Mare Island, in Newport last week
Brad Taylor Photo
The San Francisco Bay ferry “Mare Island” that stopped in Newport a week ago for fuel, and then broke down with a fuel problem, has apparently fixed what was wrong and has continued its journey to the Seattle area.
Baylink, the ferry operation that owns the 40 mph ferry, said it was headed north from its home port of Vallejo, California, to get some engine work done at a ship yard in Anacortes, Washington. It stopped in Newport for fuel. After pumping its fill, the captain headed the vessel back out to sea. But as it crossed the bar the captain noticed the engines were running rough and so turned the ferry around and headed back into Newport. He said it was later learned that sediment in the fuel tanks had been sloshed around by heavy seas on their way up the California and Oregon coasts, and was contaminating the new fuel they had just taken aboard. Once back in port a repair crew took care of the problem, after which the Mare Island headed back out the jetties to the open sea, hung a right turn and headed north up the coast to the Puget Sound.
McArthur II (top), NOAA photo
NOAA Ships at South Beach (middle)
McArthur II (bottom) Brad Taylor photos
There are now FIVE large NOAA research vessels tied up at NOAA’s Marine Operations Center-Pacific docks at South Beach. The McArthur II pulled in today and tied up at the west end of the docks, behind the other four which include the Rainier, Fairweather, Bell M. Shimada, and Oscar Dyson. The McArthur II is a converted U.S. Navy surveillance ship that was re-outfitted in 2002 for NOAA purposes, transforming it into an inter-disciplinary, multi-platform reseach vessel.
The VanDamme Family: front Corey and Kyle; middle Casey, Stephanie, Kody; back Jeremy.
“Girls Night Out,” a benefit for cancer victim Stephanie VanDamme, will be held Thursday, Nov. 17 from 5 to 8 p.m. in the Mist Banquet Room of Surftides Resort in Lincoln City. The benefit will feature hors d’oeuvres, local desserts, no-host bar, music, a raffle and lots of silent auction merchandise. All silent auction merchandise is available to the public for viewing and bidding from 1 p.m. until it closes at the event.
Tickets are $20 in advance and $25 at the door. However, only about 50 tickets remain. They are available by calling Karen at 541-994-2396, Jacque at 541-994-3734, or can be purchased at North Lincoln Sanitary and Sizzor Handz.
The community has been very generous for the silent auction, and the organizers of the benefit can’t thank them enough. Items include: many beachfront motel rooms, dinner certificates, good bottles of wine, space heater, quilts, blown glass, doggy basket, cat basket, spa certificates, orthodontist certificate, pizzas, subway sandwich certificates, veterinarian certificate, and numerous more! There really is something for everyone.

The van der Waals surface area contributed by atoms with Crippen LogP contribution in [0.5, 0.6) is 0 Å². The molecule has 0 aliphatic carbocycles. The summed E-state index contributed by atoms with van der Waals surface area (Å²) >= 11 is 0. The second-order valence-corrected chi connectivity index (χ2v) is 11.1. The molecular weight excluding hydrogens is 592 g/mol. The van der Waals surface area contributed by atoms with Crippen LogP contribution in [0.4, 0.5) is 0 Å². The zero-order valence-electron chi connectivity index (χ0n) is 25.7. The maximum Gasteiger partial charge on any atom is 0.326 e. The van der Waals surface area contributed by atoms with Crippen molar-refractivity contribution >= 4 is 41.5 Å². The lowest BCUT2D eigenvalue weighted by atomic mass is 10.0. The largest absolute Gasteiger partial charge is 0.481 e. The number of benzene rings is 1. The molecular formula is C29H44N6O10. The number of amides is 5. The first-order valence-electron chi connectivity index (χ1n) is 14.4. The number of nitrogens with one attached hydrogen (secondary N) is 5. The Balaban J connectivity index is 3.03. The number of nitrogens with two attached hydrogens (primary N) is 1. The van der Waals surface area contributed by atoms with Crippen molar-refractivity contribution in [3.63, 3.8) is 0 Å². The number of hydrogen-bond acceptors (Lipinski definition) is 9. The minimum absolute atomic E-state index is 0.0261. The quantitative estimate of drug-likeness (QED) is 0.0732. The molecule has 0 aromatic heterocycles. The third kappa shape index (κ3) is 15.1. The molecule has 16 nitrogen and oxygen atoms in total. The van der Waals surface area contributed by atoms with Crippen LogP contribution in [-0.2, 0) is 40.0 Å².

All proceeds go towards medical costs, which have reached $30,000 beyond what insurance has covered during the past 18 months. In May of 2010 Stephanie was diagnosed with stage four colon cancer with metastic liver cancer. On June 4, she had a full hysterectomy, oophorectomy, and colon resection, and 19 lymph nodes were removed. She then had six months of chemotherapy followed by two liver surgeries and two procedures to introduce chemo beads into the liver through the femoral artery. Now she is going through another six months of chemotherapy with a probable additional surgery. Stephanie is 44 years old. She and Jeremy have four children: Casey and Kody, twin boys 16 years old; Kyle, a son 10 1/2 years old; and Corey, a daughter 9 years old.
Additional donations can be made at the door or brought or mailed to TLC Federal Credit Union, 2004 N.W. 36th St., Lincoln City, OR 97367.
One of the country’s most poignant observers of American life has gone on to the great writers’ room in the sky. Andy Rooney has died after medical complications at the age of 92. The Oregonian has the story. Click here.
Andy Rooney’s last commentary on CBS’s 60 Minutes: Click here
A 13-year old boy who fell off an 80′ rock into the ocean was rescued this week by the Coast Guard near Brookings.
Group North Bend Coast Guard received a report at approximately 3:50 p.m. Wednesday stating the boy had fallen from a rock into the waters of Macklyn Cove. Air Station North Bend launched an HH-65 Dolphin helicopter crew and Station Chetco River launched a 25-foot response boat crew as well as a mobile land unit. The Curry County, Ore., Sheriff’s Department, Brookings Fire and Rescue, Brookings Police Department and Cal-Ore Life Flight also dispatched rescue personnel.
The Coast Guard 25-foot response boat crew and other rescue assets arrived on scene and found the boy in the water, seriously injured and surrounded by a cluster of rocks. Rescue personnel were able to reach the boy to place him in a litter and wait with him for the Dolphin helicopter crew to arrive. They arrived a short time later and hoisted the boy up and into the hovering chopper which whisked him away to the Brookings Airport where they were met by a ground ambulance crew. The very lucky boy was admitted to the hospital for treatment of his injuries.
Our long lingering spring rains had lots of Willamette Valley farmers wondering if they were ever going to get their seed in, and then the summer rains and clouds slowed the growing season down again. But the big blast of sunshine toward the end of last summer saved the day and the season. The Register Guard has the farm fun play by play. Click here.